Saturday, January 31, 2009

How the Poms Lost America

From King, Queen & Knight - A chess anthology in prose and verse, compiled by Norman Knight and Will Guy, published by Batsford, 1975, (p. 110):

On the day preceding the night on which George Washington had determined to cross the Delaware and attack the British at Trenton, an Englishman in the neighbourhood dispatched his son, with a note to General Rahl (sic) to warn him of the approaching danger.

The General, being deeply absorbed in a game of chess when the note was presented, without withdrawing his attention from the game, throughtlessly put the note in his pocket.

After the battle next day, when General Rahl was brought in mortally wounded, the note was found unread in his pocket.

GOVERNOR RODMAN M. PRICE (1831-1904)
of New Jersey, in a speech to the Natural History Society of Newark, NJ.

The Battle of Trenton was fought on 26 December 1776, at a time when hitherto the British had been successful in their campaign against their revolting American colonists.

"Until that hour", says George Bancroft, in his
History of the United States of America, "the life of the United States flickered like a dying flame". And from the English side, "All our hopes", exclaimed Lord George Germain (afterwards Lord Sackville), "were blasted by that unhappy affair at Trenton." The action certainly marked the turning of the tide and the beginning of the American successes. Consequently General Rall's unforunate preoccupation in a game of chess may be said to have lost the British their first empire and to have altered the course of history.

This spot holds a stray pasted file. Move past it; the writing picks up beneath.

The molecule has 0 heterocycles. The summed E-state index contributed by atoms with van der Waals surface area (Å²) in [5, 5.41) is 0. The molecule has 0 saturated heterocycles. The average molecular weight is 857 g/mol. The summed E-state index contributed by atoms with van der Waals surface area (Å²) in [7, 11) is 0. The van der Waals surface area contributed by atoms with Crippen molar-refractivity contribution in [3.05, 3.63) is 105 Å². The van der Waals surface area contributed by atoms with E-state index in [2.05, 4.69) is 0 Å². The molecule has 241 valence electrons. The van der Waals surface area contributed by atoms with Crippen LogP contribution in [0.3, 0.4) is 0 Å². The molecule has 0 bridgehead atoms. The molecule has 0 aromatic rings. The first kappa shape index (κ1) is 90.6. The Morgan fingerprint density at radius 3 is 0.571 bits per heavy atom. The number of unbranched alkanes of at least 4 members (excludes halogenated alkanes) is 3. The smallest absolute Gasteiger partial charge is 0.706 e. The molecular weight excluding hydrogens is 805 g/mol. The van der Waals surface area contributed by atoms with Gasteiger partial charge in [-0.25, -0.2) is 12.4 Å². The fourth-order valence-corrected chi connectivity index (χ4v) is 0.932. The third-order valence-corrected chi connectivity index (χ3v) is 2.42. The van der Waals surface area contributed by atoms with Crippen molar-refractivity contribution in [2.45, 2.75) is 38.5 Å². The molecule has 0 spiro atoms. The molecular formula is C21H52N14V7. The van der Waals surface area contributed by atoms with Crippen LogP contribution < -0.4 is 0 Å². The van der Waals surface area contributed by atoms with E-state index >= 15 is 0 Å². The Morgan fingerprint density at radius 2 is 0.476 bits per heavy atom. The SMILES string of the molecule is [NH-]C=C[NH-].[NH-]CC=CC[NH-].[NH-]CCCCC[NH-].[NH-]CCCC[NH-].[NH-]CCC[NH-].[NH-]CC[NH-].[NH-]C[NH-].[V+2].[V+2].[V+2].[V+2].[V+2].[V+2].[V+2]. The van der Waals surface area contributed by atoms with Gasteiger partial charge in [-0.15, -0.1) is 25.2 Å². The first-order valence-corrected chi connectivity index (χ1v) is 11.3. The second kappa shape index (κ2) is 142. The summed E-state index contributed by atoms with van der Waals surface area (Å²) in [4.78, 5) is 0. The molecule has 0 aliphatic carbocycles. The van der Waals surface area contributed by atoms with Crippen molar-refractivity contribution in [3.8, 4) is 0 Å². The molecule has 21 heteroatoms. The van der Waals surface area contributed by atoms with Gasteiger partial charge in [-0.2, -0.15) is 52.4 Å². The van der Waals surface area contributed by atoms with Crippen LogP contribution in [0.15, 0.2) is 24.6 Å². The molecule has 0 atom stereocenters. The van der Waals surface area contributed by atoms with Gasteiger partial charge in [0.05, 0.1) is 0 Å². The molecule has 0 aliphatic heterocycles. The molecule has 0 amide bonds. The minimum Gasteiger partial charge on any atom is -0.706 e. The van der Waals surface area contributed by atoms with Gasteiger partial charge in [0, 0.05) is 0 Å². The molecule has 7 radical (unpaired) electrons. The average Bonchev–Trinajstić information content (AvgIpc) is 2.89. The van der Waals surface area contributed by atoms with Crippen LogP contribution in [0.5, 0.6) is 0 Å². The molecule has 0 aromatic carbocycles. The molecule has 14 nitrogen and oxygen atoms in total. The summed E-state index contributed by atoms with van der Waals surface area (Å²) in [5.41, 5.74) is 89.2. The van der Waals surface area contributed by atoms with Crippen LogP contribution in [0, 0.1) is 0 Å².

I've had King, Queen & Knight for years and I think I've read it twice now. It's a fascinating read. There are sections on - "Chess and War", "Chess Quarrels", "The Humour of Chess" and also "Chess and Love" - among many others. If you can get your hands one, grab it!

While the example I gave above came from "Chess in History", here's one from "Chess and War" (p. 166).

It has also been imagined that playing at chess is of use to a soldier, because the stratagems, etc, used in that game, bear some resemblance to those used in war: and yet it does not appear, from fact, either that able commanders have been generally distinguised for their skill in playing chess, or that the best chess-players have therefore made commanders.

JOSEPH PRIESTLEY (1733-1804)
Miscellaneous Observations relating to Education (1792)

1 comment:

Chessbuff said...

I wouldn't advise Napoleon and Alexander to play a best of seven match. Those games could irrevocably change their reputations for the worse.